Low risk of measles if children vaccinated

Expert advises parents after World Health Organisation warning about outbreak of the illness in Europe.

DUBAI // Children in the UAE are at low risk from the measles outbreak sweeping southern Europe thanks to a stringent national immunisation programme, doctors said.

This week, the World Health Organisation warned that the disease was spreading fast wherever immunisation coverage had dropped, and particularly in Italy and Romania.

In January, Italy reported more than 200 cases, while Romania reported more than 3,400 cases and 17 deaths since January last year.

However, Dr Saima Khan, a family physician at a community clinic in Dubai, said that even if children travel to Europe in the summer, they should be all right as long as they have been vaccinated.

She had not seen any cases of measles in Dubai in the past 13 months.

However, she warned families who had a child younger than a year old to perhaps reconsider travelling to countries where there are outbreaks.

“Babies until 12 months do not get the vaccine and will be at more risk if travelling to such places. Risk is much lower in older children,” Dr Khan said.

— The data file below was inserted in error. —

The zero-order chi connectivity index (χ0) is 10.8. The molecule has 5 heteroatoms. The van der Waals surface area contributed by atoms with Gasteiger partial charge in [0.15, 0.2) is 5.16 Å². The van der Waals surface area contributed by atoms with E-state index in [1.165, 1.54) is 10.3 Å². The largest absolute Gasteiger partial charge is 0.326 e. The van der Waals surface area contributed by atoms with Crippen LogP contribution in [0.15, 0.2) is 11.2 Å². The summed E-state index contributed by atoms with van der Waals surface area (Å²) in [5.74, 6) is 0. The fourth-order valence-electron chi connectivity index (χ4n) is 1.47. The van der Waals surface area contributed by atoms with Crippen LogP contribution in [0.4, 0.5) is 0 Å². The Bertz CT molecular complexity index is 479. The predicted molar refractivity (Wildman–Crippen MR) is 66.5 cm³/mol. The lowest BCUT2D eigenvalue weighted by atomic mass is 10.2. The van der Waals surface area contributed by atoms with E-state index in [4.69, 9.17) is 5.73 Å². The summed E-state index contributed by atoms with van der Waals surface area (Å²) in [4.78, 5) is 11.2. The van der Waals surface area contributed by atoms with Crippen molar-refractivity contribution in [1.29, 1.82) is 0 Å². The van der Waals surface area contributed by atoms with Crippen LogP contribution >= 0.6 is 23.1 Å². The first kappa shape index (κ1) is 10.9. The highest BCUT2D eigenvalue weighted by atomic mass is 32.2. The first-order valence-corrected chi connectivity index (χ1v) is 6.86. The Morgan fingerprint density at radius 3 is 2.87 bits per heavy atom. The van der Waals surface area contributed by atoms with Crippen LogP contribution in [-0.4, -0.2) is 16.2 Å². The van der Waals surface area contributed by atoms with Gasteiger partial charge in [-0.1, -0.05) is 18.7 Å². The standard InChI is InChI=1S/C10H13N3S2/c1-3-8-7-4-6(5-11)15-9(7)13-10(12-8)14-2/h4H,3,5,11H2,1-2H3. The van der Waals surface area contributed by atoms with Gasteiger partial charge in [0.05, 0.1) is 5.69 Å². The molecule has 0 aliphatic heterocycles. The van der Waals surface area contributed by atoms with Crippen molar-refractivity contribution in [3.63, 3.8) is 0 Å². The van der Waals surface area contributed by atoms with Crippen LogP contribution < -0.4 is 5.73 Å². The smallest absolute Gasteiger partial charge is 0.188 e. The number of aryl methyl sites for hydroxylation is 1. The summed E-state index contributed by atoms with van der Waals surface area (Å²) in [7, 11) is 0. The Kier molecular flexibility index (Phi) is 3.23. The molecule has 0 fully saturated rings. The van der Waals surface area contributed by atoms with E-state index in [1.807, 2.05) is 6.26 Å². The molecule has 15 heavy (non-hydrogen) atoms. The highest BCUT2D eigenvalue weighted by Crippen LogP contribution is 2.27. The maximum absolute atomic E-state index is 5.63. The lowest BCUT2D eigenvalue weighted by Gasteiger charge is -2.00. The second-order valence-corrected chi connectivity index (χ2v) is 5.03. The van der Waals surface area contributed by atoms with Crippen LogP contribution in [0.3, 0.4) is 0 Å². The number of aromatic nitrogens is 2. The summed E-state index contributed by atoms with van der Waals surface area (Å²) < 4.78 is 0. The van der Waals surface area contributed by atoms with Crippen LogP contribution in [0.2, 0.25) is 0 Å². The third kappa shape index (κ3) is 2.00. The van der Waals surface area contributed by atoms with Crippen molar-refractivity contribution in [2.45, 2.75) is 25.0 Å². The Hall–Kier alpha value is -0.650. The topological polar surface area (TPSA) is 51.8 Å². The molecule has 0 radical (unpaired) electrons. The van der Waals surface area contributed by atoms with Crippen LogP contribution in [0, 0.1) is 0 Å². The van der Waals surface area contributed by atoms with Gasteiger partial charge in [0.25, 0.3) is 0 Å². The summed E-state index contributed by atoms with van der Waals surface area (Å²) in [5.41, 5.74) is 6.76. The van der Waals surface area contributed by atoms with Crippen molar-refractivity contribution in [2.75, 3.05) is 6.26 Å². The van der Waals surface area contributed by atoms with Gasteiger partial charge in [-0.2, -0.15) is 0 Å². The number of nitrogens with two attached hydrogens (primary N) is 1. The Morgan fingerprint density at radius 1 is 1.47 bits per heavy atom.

In November 2015, the Ministry of Health launched the National Campaign for Vaccination against Measles for everyone aged between 1 year old and 18.

“[MMR vaccination] is a part of the national immunisation schedule in the UAE,” said Dr Khan, a Brit who has a nine-year-old son.

“The first vaccine is given at 12 to 15 months old and the other at four to six years of age.

“Although the vaccine does not ensure 100 per cent immunity, if immunised, the chances are negligible of getting these infectious diseases.

“Even if one gets it, the severity of illness is less and the risk of complications is far less than unvaccinated individuals.

“Schools in Dubai keep the vaccination record of each pupil. Vaccination records need to be submitted in schools.”

In 1998, British doctor Andrew Wakefield published a controversial report that showed the link between the measles, mumps, and rubella [MMR] vaccine and autism in children.

However, research – including a 2014 review using data from more than 1.2 million children – concluded that no relationship between the vaccination and autism exists.

Kanwal Rehman, a 35-year-old American mother of three in Dubai, said there were lots of rumours about MMR vaccinations, but parents had to make the right decision for their children.

“I have been reading many studies against the MMR but, ultimately, as a parent, one has to see which is the bigger risk for your child,” she said.

“You have to weigh up the risk associated with the vaccine compared to being exposed to the disease.”